“No way! I think it would have a negative affect. War and fighting wouldn’t help. We need to concentrate on homes and families first. If it was in place, just after A-levels, 18-19 would be the right age. But still, it should be nothing like the Tamil Tigers. That would be horrible. It would totally change our country, taking away the innocence of our children. It’s way too much.”

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East London International Peace Day Event - Ctrl.Alt.Shift

Unfortunately, this wasn't the most manic events I've ever been too; then again, I really don't think it was suppose to be... cheesy line coming up, but the message seemed more important at this one - and organiser Shakti Ghimire sold it great (especially with the added free food and drink!). Get your John Lennon gears in check - International Peace Day is about the peace and love babay. Here's the Ctrl.Alt.Shift review:

Ctrl.Alt.Shift @ International Peace Day
A disappointing turnout did not stunt the ambition and drive of host Shakti Ghimire, the President of Youth Change the World.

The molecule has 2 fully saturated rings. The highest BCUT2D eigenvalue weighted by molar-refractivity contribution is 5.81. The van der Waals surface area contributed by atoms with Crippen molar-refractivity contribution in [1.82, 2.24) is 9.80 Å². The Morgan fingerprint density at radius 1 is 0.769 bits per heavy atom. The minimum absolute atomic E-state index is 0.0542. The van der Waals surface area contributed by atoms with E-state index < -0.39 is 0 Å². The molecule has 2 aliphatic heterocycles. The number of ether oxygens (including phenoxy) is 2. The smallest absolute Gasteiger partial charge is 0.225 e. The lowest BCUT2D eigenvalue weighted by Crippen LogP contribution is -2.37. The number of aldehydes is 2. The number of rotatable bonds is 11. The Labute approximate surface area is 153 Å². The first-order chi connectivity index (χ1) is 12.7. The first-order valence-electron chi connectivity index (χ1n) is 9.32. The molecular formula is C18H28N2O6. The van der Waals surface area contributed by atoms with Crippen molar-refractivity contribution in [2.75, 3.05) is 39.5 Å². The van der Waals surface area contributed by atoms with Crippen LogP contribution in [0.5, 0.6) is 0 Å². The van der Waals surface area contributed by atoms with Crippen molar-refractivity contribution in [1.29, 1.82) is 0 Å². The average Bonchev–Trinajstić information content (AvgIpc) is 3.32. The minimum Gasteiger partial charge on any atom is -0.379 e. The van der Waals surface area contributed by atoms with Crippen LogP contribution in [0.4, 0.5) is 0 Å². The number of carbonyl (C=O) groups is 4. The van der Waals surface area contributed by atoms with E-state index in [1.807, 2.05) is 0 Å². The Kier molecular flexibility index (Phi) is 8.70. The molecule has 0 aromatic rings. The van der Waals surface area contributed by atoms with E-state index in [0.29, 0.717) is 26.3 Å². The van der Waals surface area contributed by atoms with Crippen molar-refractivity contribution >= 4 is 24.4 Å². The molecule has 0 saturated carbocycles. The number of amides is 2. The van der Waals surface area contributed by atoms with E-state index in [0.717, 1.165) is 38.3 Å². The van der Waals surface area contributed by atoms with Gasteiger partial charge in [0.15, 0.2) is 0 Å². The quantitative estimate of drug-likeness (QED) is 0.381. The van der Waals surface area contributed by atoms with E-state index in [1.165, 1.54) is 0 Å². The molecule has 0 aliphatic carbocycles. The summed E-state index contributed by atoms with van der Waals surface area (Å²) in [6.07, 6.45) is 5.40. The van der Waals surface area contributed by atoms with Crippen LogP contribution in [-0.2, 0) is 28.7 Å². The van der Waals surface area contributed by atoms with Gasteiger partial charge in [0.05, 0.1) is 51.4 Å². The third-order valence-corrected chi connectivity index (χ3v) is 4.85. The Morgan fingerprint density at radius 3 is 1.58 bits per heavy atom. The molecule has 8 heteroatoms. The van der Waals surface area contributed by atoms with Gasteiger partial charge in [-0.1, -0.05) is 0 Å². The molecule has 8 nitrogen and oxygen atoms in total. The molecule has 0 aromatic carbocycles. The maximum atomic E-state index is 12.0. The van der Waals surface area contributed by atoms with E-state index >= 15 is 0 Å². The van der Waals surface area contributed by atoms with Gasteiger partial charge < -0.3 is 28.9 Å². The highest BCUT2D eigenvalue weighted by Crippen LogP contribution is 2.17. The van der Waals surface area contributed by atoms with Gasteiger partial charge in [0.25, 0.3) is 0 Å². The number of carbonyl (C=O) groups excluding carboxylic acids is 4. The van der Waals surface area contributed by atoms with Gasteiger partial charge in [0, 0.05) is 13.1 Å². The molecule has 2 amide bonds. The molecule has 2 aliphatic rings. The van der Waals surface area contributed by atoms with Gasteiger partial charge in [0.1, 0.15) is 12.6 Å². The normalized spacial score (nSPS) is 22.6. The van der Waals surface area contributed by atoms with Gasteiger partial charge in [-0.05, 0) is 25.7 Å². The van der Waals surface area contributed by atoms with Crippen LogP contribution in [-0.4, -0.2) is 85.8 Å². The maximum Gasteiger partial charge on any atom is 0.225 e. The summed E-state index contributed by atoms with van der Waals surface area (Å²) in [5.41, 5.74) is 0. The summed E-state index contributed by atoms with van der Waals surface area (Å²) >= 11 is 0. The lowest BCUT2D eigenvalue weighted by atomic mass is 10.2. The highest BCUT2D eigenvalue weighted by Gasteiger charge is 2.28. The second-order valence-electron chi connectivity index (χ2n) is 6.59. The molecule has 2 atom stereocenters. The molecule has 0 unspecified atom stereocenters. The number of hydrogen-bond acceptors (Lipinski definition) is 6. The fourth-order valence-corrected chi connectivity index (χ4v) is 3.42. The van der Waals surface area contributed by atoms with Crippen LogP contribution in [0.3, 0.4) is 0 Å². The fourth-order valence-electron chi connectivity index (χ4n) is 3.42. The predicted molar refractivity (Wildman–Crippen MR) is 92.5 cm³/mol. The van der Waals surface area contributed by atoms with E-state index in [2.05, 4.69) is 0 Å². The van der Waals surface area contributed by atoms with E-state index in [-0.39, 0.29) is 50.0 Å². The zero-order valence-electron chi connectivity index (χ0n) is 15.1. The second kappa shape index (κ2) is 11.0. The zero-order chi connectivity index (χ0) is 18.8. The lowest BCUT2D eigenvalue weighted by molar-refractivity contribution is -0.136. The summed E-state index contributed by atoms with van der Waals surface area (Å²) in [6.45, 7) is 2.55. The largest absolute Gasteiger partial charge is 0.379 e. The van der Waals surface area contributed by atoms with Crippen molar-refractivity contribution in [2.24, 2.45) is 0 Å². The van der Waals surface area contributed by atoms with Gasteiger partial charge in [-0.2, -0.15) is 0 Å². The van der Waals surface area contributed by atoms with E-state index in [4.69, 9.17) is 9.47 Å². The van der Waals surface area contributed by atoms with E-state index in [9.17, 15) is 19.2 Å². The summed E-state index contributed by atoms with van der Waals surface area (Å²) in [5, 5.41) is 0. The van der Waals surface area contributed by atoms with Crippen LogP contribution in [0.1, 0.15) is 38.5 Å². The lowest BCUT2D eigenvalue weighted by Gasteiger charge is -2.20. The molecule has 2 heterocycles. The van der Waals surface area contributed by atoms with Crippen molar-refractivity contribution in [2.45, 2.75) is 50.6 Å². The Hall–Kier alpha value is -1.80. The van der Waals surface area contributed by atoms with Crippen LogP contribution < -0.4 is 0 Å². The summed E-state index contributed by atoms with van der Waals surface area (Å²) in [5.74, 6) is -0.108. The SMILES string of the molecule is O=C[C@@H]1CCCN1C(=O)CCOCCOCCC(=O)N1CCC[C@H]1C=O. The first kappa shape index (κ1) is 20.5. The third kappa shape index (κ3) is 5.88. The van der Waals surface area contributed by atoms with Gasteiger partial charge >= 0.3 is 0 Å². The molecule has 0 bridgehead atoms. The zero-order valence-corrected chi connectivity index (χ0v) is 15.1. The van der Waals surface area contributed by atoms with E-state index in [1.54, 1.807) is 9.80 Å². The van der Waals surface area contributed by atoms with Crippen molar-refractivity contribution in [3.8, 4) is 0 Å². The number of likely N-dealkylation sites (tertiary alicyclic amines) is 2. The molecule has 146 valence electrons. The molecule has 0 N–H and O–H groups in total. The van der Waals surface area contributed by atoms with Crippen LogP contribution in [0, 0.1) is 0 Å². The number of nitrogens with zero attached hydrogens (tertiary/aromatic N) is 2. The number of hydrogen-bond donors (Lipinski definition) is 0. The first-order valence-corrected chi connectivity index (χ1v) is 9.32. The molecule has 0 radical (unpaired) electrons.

“Train strikes and delays have caused a lot of problems. Some have struggled to get here, some haven’t tried. But I am happy with anyone who has turned up.”

The International Peace Day event in Charlton, East London was hardly struggling to accommodate the masses. Barely 70 people turned up at the Social Club, most of which were supporters and hosts hoping to educate and inspire the youth of our nation.

Nevertheless, alongside Mr. Ghimire, other humanitarian forces including university lecturer in Human Rights Gopal Chintan and Development Studies masters degree holder Irfan Kahn, stood up to promote a “culture of youth involvement, peace and non-violence around the world.”

Read the full article here


London Tree-Athlon 2008 - Ctrl.Alt.Shift

As September brought down some unexpected (but very welcomed) rays, what could be better than spending a sunny belated summer's day than watching three of my best mates run an eco-awareness marathon; whilst I casually strolled around with my Solero, chit-chatting away with my photographer/brother from another, Harish Vijayan, interviewing the lovely runners coming in at the finish line.

Having known these lads for the best part of life, I was at the London Tree-Athlon 2008 event to support East London's spartans, James Russo, Alvin Cousins and Jonathan Barquilla, and in turn report on how the UK's biggest cities are bettering our environment with some good old active community fun. Read on, and check out the sweat and tears (of joy!) in my Ctrl.Alt.Shift review:

Feature: London Tree-Athlon 2008